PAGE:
Overestimating demand

The demand was not as easy as founders thought in the beginning. When launched in 2013, VerbalizeIt was intended to serve customers who require ad-hoc translation when traveling as well as for business. Daily rates averaged $1.50 per minute for retail customers and 27 cents per word for businesses. However, as company learnt revenue coming from ad-hoc travelers was not sufficient to sustain the community of dedicated translators. In fact, the cost of acquiring the customer was not covered by the value retail customers would bring to the business.

Hence, in 2015 VerbalizeIt decided to pivot into serving business customers with repeat translation needs. With the seed financing of $830,000 from FG Angels it seeks to establish language expertise in 50 industries and become the leader in the space. So far the company boasts Vimeo, TripAdvisor, Estee Lauder Companies and Yamaha among its clients. In the future the platform hopes to have the necessary momentum before competitors such as Transfluent, Smartling Inc., Gengo Inc gain traction.

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2 thoughts on “VerbalizeIt – Emerging from Failure

  1. Really great post! I hadn’t heard about VerablizeIt until now. There are a lot of parallels between VerbalizeIt and Duolingo’s crowdsourced translation models, and now that VerbalizeIt has pivoted to serve business clients with repeat customer needs, it seems like they are competing for the same supply. VerbalizeIt seems like it has a leg up on quality assurance by screening all translators before allowing them to accept projects, and also by providing financial incentives for translators to do a good job (Duolingo provides no incentives for its community of translators). VerbalizeIt could further differentiate its offering by introducing a rating system for its translators to allow companies to quickly find the skill set they are looking for and to increase the stickiness of their translator community. It will be interesting to see if translation is a “winner takes all” type of market or if there is room for multiple big players to sustain success.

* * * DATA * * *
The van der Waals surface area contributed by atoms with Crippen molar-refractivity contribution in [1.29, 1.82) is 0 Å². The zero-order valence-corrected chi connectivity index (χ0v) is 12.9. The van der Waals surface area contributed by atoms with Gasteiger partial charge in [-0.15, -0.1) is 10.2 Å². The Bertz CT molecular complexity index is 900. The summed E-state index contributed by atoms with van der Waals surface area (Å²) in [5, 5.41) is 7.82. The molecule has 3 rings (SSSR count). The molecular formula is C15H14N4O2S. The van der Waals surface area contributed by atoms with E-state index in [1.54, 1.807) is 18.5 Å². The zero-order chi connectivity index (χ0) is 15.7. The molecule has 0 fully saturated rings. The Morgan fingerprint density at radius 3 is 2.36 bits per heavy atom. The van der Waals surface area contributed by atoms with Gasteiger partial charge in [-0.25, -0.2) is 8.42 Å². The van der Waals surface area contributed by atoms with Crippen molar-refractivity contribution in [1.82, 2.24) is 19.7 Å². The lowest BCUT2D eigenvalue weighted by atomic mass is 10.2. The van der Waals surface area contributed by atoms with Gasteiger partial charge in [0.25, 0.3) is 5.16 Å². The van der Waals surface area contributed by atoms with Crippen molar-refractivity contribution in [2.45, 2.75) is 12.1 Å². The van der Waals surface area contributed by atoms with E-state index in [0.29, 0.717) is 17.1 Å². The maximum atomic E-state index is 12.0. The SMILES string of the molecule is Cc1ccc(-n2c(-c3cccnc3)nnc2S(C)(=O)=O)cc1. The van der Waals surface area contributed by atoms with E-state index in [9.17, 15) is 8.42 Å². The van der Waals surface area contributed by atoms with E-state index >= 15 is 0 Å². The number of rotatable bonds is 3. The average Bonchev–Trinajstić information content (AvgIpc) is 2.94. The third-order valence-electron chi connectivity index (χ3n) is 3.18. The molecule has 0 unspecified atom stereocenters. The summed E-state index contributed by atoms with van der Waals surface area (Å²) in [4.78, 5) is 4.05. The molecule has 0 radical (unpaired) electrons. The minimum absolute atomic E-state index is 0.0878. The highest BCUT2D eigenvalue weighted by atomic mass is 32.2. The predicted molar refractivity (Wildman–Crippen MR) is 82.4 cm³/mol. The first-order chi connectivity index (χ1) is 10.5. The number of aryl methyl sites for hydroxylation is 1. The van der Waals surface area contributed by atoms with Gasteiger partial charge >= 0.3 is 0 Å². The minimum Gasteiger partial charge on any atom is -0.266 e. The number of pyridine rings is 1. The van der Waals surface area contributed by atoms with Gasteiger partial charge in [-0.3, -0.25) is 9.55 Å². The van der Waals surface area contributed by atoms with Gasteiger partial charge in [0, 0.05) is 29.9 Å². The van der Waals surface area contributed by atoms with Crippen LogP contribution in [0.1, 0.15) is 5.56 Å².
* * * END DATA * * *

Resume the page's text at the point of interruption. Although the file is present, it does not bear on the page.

2. Interesting post! I hadn’t heard of VerbalizeIt until now either. Their pivot from one-off tourist customer to repeat business customer seems like a no-brainer, but capturing market share in the business space might be harder than anticipated. The gatekeepers are different in businesses – the consequences of trying a new translation service, getting a translation with an important mistake, and then making a business decision relying on that translation might prove to be a high risk for many businesses. VerbalizeIt’s first customers such as TripAdvisor and Vimeo can serve as valuable references, but I predict it will take longer than expected for VerbalizeIt to truly scale.